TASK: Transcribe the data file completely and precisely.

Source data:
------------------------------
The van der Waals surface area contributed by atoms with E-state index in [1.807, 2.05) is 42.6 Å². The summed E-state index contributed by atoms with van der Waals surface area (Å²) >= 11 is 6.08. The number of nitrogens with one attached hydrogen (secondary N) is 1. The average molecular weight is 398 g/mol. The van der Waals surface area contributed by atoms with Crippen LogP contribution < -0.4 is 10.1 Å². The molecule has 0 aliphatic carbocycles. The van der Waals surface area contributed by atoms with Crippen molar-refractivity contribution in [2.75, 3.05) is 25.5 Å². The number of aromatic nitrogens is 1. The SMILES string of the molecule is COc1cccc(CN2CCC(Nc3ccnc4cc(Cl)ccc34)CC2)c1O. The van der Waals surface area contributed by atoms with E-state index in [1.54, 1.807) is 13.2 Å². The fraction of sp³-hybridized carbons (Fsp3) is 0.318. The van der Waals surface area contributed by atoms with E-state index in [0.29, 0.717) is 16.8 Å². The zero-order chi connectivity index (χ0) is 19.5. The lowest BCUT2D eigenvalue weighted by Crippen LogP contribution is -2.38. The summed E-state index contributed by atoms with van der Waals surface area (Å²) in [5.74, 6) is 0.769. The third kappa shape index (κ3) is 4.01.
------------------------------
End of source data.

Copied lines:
The van der Waals surface area contributed by atoms with E-state index in [1.807, 2.05) is 42.6 Å². The summed E-state index contributed by atoms with van der Waals surface area (Å²) >= 11 is 6.08. The number of nitrogens with one attached hydrogen (secondary N) is 1. The average molecular weight is 398 g/mol. The van der Waals surface area contributed by atoms with Crippen LogP contribution < -0.4 is 10.1 Å². The molecule has 0 aliphatic carbocycles. The van der Waals surface area contributed by atoms with Crippen molar-refractivity contribution in [2.75, 3.05) is 25.5 Å². The number of aromatic nitrogens is 1. The SMILES string of the molecule is COc1cccc(CN2CCC(Nc3ccnc4cc(Cl)ccc34)CC2)c1O. The van der Waals surface area contributed by atoms with E-state index in [1.54, 1.807) is 13.2 Å². The fraction of sp³-hybridized carbons (Fsp3) is 0.318. The van der Waals surface area contributed by atoms with E-state index in [0.29, 0.717) is 16.8 Å². The zero-order chi connectivity index (χ0) is 19.5. The lowest BCUT2D eigenvalue weighted by Crippen LogP contribution is -2.38. The summed E-state index contributed by atoms with van der Waals surface area (Å²) in [5.74, 6) is 0.769. The third kappa shape index (κ3) is 4.01.